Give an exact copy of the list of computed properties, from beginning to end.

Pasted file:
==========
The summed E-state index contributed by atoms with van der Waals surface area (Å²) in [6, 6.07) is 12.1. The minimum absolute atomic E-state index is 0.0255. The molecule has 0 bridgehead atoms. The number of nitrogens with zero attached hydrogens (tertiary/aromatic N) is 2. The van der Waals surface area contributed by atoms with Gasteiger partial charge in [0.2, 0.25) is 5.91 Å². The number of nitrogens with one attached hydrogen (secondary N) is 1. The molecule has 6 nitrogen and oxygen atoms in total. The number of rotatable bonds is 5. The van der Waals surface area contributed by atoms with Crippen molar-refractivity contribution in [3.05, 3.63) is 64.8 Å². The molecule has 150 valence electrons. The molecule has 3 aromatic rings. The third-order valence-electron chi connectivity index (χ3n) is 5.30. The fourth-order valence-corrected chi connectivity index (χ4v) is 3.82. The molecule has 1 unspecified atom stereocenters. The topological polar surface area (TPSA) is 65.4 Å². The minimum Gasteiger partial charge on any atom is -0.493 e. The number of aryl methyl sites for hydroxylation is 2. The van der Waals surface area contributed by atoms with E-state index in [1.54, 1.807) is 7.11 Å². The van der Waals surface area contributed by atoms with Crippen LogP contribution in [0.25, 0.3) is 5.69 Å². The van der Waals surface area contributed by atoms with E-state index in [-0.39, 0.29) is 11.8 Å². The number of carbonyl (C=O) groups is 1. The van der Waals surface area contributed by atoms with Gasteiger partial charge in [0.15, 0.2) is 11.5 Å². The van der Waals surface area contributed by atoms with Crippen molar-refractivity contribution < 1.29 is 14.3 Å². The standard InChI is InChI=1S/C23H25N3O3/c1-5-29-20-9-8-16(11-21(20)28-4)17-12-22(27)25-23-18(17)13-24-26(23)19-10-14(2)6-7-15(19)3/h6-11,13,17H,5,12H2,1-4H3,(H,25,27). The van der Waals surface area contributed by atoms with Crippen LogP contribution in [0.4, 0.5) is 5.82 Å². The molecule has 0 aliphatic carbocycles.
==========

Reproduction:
The summed E-state index contributed by atoms with van der Waals surface area (Å²) in [6, 6.07) is 12.1. The minimum absolute atomic E-state index is 0.0255. The molecule has 0 bridgehead atoms. The number of nitrogens with zero attached hydrogens (tertiary/aromatic N) is 2. The van der Waals surface area contributed by atoms with Gasteiger partial charge in [0.2, 0.25) is 5.91 Å². The number of nitrogens with one attached hydrogen (secondary N) is 1. The molecule has 6 nitrogen and oxygen atoms in total. The number of rotatable bonds is 5. The van der Waals surface area contributed by atoms with Crippen molar-refractivity contribution in [3.05, 3.63) is 64.8 Å². The molecule has 150 valence electrons. The molecule has 3 aromatic rings. The third-order valence-electron chi connectivity index (χ3n) is 5.30. The fourth-order valence-corrected chi connectivity index (χ4v) is 3.82. The molecule has 1 unspecified atom stereocenters. The topological polar surface area (TPSA) is 65.4 Å². The minimum Gasteiger partial charge on any atom is -0.493 e. The number of aryl methyl sites for hydroxylation is 2. The van der Waals surface area contributed by atoms with E-state index in [1.54, 1.807) is 7.11 Å². The van der Waals surface area contributed by atoms with Crippen LogP contribution in [0.25, 0.3) is 5.69 Å². The van der Waals surface area contributed by atoms with E-state index in [-0.39, 0.29) is 11.8 Å². The number of carbonyl (C=O) groups is 1. The van der Waals surface area contributed by atoms with Gasteiger partial charge in [0.15, 0.2) is 11.5 Å². The van der Waals surface area contributed by atoms with Crippen molar-refractivity contribution < 1.29 is 14.3 Å². The standard InChI is InChI=1S/C23H25N3O3/c1-5-29-20-9-8-16(11-21(20)28-4)17-12-22(27)25-23-18(17)13-24-26(23)19-10-14(2)6-7-15(19)3/h6-11,13,17H,5,12H2,1-4H3,(H,25,27). The van der Waals surface area contributed by atoms with Crippen LogP contribution in [0.4, 0.5) is 5.82 Å². The molecule has 0 aliphatic carbocycles.